There’s an addictive energy to “Mr. Robot” over its first two episodes as it zips from boardroom to underground computer lab to Elliot’s apartment and so on and so on. The filmmaking here is so vibrant but Malek’s emotional honesty never allows style to overwhelm substance. What’s most remarkable is that “Mr. Robot” is so much more complex than it could have been in less-talented hands. It takes a relatively predictable concept like taking down evil corporations with modern technology and captures the moral and human complexity that would still be contained within such a world. People don’t always want Elliot to save them. Humans are more complex than a technological Robin Hood, or a company of them, can understand. And it’s that complexity that elevates “Mr. Robot” into must-watch TV.
Slightly less instantly addictive but certainly worth watching is AMC’s “Humans,” a British import that is supposedly breaking viewing records over there and premieres here Sunday, June 28th. It’s easy to see why. With DNA that can be traced back to “Battlestar Galactica,” “A.I.: Artificial Intelligence” and even “The Twilight Zone,” “Humans” is asking timeless questions about what it means to be, well, human. From the opening scenes that feel like echoes of concepts played with by Robin Cook and Michael Crichton in the ‘70s and ‘80s, “Humans” intelligently adds to this decades-long conversation with strong writing, interesting performances, and, most of all, an eerie, disconcerting tone that forces us to question exactly what we want to happen. It’s unclear, especially at the beginning, who are the heroes and the villains of this piece, and I like that kind of moral ambiguity in my TV. It’s too rare.
“Humans” is a multi-thread narrative that takes place in a not-too-distant future in which we can all purchase “synths” for our own personal use. Robot technology has reached a point where you can simply buy a programmable robot nanny/housekeeper who looks mostly human except for her perfect skin and green, hollow eyes. Of course, man finds other purposes for synths as well, including menial labor and sexual congress. What would we do with such technology? And what would its existence do to us? If we took out all menial labor in the world, would we use that time we now use to clean for creative ends? Would we become better mothers, fathers, husbands, or wives? Or would they simply make us feel inadequate by being better caretakers?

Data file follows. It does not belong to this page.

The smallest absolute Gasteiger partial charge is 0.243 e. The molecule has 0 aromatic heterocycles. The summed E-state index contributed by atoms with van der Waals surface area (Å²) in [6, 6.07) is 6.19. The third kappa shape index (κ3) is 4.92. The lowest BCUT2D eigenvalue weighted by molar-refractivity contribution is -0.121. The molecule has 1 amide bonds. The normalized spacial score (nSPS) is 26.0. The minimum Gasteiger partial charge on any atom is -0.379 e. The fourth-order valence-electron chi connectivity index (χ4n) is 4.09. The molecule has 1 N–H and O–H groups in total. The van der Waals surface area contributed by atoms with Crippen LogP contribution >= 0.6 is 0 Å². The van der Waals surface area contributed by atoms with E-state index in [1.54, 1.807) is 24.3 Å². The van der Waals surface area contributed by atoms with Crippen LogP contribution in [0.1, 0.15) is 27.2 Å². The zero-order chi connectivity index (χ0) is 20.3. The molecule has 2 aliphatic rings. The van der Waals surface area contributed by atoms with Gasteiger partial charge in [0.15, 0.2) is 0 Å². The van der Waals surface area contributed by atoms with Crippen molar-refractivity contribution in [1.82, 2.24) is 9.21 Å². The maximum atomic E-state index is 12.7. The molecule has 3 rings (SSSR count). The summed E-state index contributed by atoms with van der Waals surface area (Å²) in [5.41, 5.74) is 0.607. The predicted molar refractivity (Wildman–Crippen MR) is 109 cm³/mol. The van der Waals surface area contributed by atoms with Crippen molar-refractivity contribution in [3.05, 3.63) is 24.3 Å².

The main narrative in “Humans” centers on a synth being purchased by an average family. Her name is Anita and the working matriarch of the family can’t stand her from the beginning, but her youngest daughter takes to her instantly, and her son certainly doesn’t mind the way she looks. But something is a bit off about Anita. She makes mistakes, which shouldn’t be possible. She initiates contact, which she should be programmed not to do. What’s going on with her?
She’s somehow related to a group of synths who have escaped captivity and are clearly well beyond their programming. Are they the singularity—the event that essentially signals the end of humanity as we know it? And how will all of this tie back to the most tragic arc of the first two episodes of “Humans,” in which a man played perfectly by William Hurt is forced to deal with “retiring” a synth that he has had for years and clearly now sees as a son?
Clearly, “Humans” is dense with ideas. It’s a smart show. The execution can be a bit predictable—shut off the techno score every once in a while, people—and it’s not as visually interesting as some of its sci-fi competition, but there’s so much going on here thematically that it’s always bouncing from one complex question to another. And that will keep me engaged all Summer.